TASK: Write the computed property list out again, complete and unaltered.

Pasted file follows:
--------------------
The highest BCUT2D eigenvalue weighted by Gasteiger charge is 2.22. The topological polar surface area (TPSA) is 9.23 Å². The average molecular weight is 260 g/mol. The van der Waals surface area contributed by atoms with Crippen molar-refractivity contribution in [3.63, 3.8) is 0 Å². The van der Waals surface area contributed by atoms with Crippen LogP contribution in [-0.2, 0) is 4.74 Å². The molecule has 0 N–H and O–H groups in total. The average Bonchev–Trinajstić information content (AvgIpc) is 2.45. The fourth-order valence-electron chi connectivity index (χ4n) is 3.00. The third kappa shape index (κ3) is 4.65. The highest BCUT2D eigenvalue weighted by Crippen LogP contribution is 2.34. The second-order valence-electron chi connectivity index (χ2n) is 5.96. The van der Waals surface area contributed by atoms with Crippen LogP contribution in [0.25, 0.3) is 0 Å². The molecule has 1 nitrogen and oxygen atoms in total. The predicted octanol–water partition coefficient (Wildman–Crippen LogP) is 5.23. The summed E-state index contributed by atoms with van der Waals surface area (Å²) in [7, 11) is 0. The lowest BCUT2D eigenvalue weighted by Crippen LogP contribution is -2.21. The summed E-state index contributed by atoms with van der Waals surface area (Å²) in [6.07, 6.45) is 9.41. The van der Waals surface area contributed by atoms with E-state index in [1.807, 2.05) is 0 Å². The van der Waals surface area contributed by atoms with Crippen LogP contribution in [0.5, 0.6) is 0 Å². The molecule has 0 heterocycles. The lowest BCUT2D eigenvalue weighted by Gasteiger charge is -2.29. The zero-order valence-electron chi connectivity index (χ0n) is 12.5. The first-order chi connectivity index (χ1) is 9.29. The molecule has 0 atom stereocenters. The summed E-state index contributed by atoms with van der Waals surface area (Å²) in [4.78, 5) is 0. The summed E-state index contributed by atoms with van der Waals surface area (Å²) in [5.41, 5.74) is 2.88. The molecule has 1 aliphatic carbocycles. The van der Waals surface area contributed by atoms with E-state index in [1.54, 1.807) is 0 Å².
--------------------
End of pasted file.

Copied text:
The highest BCUT2D eigenvalue weighted by Gasteiger charge is 2.22. The topological polar surface area (TPSA) is 9.23 Å². The average molecular weight is 260 g/mol. The van der Waals surface area contributed by atoms with Crippen molar-refractivity contribution in [3.63, 3.8) is 0 Å². The van der Waals surface area contributed by atoms with Crippen LogP contribution in [-0.2, 0) is 4.74 Å². The molecule has 0 N–H and O–H groups in total. The average Bonchev–Trinajstić information content (AvgIpc) is 2.45. The fourth-order valence-electron chi connectivity index (χ4n) is 3.00. The third kappa shape index (κ3) is 4.65. The highest BCUT2D eigenvalue weighted by Crippen LogP contribution is 2.34. The second-order valence-electron chi connectivity index (χ2n) is 5.96. The van der Waals surface area contributed by atoms with Crippen LogP contribution in [0.25, 0.3) is 0 Å². The molecule has 1 nitrogen and oxygen atoms in total. The predicted octanol–water partition coefficient (Wildman–Crippen LogP) is 5.23. The summed E-state index contributed by atoms with van der Waals surface area (Å²) in [7, 11) is 0. The lowest BCUT2D eigenvalue weighted by Crippen LogP contribution is -2.21. The summed E-state index contributed by atoms with van der Waals surface area (Å²) in [6.07, 6.45) is 9.41. The van der Waals surface area contributed by atoms with E-state index in [1.807, 2.05) is 0 Å². The van der Waals surface area contributed by atoms with Crippen LogP contribution in [0.5, 0.6) is 0 Å². The molecule has 0 heterocycles. The lowest BCUT2D eigenvalue weighted by Gasteiger charge is -2.29. The zero-order valence-electron chi connectivity index (χ0n) is 12.5. The first-order chi connectivity index (χ1) is 9.29. The molecule has 0 atom stereocenters. The summed E-state index contributed by atoms with van der Waals surface area (Å²) in [4.78, 5) is 0. The summed E-state index contributed by atoms with van der Waals surface area (Å²) in [5.41, 5.74) is 2.88. The molecule has 1 aliphatic carbocycles. The van der Waals surface area contributed by atoms with E-state index in [1.54, 1.807) is 0 Å².